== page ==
Thai Funerals: Customs, Traditions & Etiquette


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Thailand has always been recognizable thanks to its unique food culture, lush landscapes, and friendly people. It seems fitting that alongside its cultural riches, Thailand would also have strong and enduring traditions for funerals and memorials. Though many countries are constantly modernizing, Thailand makes sure its funeral traditions harken back to years of practice.

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The majority of Thai people believe in Buddhism, which is focused on reincarnation and the ability for people’s souls to move to a new organism. Thai funerals reiterate this theme throughout their funeral rites, with a few additional blessings for good luck in the next life.

If you’re attending a Thai funeral or simply curious, read below to learn what to expect at a funeral and to learn more about the customs and traditions.

COVID-19 tip: If you're planning a virtual Thai funeral using a service like GatheringUs, you can still adapt many of these traditions, like the 100-day ceremony, receptions, and pre-funeral rituals, to include your online guests. Just speak with your funeral director or event planner to help you figure out the logistics or any limitations.

Thai Pre-Funeral Customs 

After a loved one dies, the family traditionally keeps the body at home for a week, giving time for extended family members to reach the location. Since some family members might need to travel long distances, a week is customary before the Thai funeral service

The family will also do a bathing ceremony. This starts with a family member pouring a jug of water on everyone’s hands, including the hands of the deceased. A sacred, white string is then tied around the deceased person’s ankles and wrists. A monk blesses the string before the bathing ceremony. In Thai tradition, tying the ankles and wrists is a sign to give safe passage to the next life.

Finally, family members place the deceased person’s hands in a praying position. For good luck, family places a lotus flower and incense in the person’s hands. Some families also believe in putting a coin in the mouth of the deceased as a way should they need a form of currency to pass into their next life. 

Over the next several days, monks visit to chant over the deceased. These chanting sessions typically last an hour, and the family celebrates between sessions. On the 7th day of chanting, the funeral takes place. 

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Thai Funeral Traditions

Most Thai people follow traditional Buddhist funeral practices, with some other rites specific to a region of Thailand. Cremation is the preferred method of burial for Buddhists, so the funeral traditions will always culminate with the burning of the body.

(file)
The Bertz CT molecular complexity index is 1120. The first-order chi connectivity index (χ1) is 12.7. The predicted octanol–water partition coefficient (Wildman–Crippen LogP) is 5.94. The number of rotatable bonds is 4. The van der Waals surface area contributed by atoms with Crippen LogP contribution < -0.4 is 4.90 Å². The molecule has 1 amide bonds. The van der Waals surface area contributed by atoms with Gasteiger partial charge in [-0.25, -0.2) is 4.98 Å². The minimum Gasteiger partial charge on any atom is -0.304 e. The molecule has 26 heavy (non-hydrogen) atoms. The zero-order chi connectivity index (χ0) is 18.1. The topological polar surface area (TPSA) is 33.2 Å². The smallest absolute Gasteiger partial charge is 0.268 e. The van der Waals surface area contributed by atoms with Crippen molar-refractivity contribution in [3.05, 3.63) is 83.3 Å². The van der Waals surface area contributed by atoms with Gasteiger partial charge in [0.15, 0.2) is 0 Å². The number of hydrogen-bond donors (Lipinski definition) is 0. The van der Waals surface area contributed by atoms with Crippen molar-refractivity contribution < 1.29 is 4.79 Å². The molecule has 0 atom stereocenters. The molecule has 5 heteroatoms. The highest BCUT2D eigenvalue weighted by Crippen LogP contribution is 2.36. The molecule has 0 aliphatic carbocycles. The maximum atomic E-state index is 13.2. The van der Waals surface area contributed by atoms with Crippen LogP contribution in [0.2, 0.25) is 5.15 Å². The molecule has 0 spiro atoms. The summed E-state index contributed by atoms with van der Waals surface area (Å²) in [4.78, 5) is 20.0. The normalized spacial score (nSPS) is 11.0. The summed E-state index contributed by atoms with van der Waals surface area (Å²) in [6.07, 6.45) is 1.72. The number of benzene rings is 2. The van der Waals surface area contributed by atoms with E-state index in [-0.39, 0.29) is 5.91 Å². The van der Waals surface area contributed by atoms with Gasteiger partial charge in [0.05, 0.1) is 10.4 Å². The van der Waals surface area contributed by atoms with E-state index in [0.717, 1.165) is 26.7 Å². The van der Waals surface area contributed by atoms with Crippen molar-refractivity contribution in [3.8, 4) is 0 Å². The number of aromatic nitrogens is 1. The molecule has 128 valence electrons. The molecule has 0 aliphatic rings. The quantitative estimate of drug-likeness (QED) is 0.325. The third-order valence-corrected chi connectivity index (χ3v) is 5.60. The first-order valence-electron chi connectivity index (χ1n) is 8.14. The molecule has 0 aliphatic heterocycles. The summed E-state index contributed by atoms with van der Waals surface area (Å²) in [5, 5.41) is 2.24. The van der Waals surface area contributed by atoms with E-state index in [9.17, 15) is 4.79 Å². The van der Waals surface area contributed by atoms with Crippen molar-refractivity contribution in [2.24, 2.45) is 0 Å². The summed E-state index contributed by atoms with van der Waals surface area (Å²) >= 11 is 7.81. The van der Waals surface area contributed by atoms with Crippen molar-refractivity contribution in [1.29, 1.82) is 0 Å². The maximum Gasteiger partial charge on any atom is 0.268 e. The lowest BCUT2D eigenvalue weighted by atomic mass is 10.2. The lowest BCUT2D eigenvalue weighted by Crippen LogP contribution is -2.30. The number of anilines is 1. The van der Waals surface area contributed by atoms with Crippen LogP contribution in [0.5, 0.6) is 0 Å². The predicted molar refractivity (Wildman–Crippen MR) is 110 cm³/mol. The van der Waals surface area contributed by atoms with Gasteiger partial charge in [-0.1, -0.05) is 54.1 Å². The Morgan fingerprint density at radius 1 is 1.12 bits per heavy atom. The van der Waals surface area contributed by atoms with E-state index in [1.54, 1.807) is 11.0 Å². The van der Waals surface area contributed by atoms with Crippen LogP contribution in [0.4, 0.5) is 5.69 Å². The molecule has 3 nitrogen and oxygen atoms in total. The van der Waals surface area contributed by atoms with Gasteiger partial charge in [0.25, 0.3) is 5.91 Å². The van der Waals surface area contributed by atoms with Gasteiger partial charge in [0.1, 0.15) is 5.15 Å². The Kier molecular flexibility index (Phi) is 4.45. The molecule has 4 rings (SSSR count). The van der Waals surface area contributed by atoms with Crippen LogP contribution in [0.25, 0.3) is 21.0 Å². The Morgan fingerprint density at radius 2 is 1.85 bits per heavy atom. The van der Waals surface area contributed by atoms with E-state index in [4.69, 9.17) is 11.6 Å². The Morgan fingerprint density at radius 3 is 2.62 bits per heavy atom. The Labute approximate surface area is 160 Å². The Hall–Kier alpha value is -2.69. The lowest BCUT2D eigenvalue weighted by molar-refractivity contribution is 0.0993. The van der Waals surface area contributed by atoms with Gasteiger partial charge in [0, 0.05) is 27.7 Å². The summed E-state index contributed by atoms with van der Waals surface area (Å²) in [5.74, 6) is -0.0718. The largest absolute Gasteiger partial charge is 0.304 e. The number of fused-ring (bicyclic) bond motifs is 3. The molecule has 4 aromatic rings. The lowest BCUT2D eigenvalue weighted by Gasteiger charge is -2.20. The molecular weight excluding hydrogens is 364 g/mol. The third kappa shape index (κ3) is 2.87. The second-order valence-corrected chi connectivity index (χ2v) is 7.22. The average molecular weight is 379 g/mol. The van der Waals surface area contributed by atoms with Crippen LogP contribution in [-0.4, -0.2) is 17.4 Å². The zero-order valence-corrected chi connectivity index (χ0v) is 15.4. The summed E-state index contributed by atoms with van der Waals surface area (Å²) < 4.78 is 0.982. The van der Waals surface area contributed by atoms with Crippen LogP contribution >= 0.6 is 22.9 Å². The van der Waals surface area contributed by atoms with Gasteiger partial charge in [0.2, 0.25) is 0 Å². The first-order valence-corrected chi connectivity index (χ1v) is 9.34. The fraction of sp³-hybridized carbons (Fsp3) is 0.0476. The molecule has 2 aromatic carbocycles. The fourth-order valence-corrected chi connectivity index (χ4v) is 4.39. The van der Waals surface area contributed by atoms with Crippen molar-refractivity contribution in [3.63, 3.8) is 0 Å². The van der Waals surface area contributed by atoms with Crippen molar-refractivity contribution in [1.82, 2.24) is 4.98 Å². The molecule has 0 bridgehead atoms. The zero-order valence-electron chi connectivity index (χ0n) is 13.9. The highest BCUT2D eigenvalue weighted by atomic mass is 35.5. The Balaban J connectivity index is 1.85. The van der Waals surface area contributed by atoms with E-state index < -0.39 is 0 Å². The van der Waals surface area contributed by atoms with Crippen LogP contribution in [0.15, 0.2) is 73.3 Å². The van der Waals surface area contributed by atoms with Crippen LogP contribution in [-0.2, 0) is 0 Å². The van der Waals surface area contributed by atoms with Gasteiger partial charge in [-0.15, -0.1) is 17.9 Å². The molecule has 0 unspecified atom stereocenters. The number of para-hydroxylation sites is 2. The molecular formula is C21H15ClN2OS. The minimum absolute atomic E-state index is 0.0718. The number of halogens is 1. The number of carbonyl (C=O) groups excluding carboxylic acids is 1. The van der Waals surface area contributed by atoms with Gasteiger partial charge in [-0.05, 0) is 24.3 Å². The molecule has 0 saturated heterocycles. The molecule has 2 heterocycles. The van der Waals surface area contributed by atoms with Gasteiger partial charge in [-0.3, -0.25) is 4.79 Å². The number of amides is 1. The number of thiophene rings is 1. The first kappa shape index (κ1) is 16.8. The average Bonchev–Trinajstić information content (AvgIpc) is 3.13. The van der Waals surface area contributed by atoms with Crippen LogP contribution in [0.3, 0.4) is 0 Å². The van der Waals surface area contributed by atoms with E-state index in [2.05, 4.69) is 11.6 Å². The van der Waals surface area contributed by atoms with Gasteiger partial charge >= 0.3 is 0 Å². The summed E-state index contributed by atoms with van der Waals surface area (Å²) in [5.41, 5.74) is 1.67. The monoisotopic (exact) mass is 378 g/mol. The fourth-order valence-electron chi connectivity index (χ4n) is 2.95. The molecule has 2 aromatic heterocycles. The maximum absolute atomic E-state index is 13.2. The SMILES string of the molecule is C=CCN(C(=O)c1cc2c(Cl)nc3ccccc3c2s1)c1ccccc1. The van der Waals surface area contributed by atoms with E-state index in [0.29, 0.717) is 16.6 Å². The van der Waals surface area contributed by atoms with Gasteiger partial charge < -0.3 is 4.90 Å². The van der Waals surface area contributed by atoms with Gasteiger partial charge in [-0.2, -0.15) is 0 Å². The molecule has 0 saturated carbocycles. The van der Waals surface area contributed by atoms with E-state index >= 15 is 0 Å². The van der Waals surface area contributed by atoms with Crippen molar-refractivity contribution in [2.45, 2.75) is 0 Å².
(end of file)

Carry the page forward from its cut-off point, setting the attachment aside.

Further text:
Tip: If you'd like to ask for donations to help with funeral costs or to give to charity in memory of your loved one, you can set up a fundraiser online with a website like Everloved.

Order of service or ceremony

In the Thai tradition, a funeral is a way to symbolize one’s rebirth into his or her next life, thanks to the Buddhist belief in reincarnation. As such, funerals are a time to celebrate.

After the cleaning ceremony, the family will lead a procession to the crematory. Monks follow behind the procession holding the casket. In Buddhism, the procession will circle the Thai temple three times counterclockwise before heading to the crematory.  

Once at the crematory, the monks bring the casket to a high table. Family and guests cover the table with a white or black cloth along with the deceased person’s favorite flowers. With the table brimming with adornments and flowers, the family says a eulogy honoring their loved one. Mourners pray during this time to prevent the deceased from becoming an evil spirit. 

Finally, everyone placed a flower made of wood on a tray under the casket. The cremation then begins, which takes about an hour to complete. Thai people believe that cremation helps release a person’s spirit into their next life. After this, final prayers are said before the casket moves to the cremation chamber. 

Flowers and wreaths

Flowers and wreaths play a large role in Thai funerals. In Thai tradition, the family and guests decorate the casket in an array of funeral flowers and blooming wreaths. There are no limitations to which flowers are on the casket. It’s common to choose the deceased person’s favorite to adorn their casket. 

Flowers are also used in the funeral itself. At the start of the ceremony, each guest gets a flower made of wood shavings. Guests put these under the casket as a symbol of the funeral fire. Like in other parts of the world, different flowers carry different meanings. The giving of flowers is a large part of Thai culture, so it’s no surprise they’re also a part of funeral traditions. 

100 days 

The celebration after cremation continues for 100 more days. In Thai tradition, there is what’s known as the 100-day ceremony, which usually takes place at the end of this lengthy time period.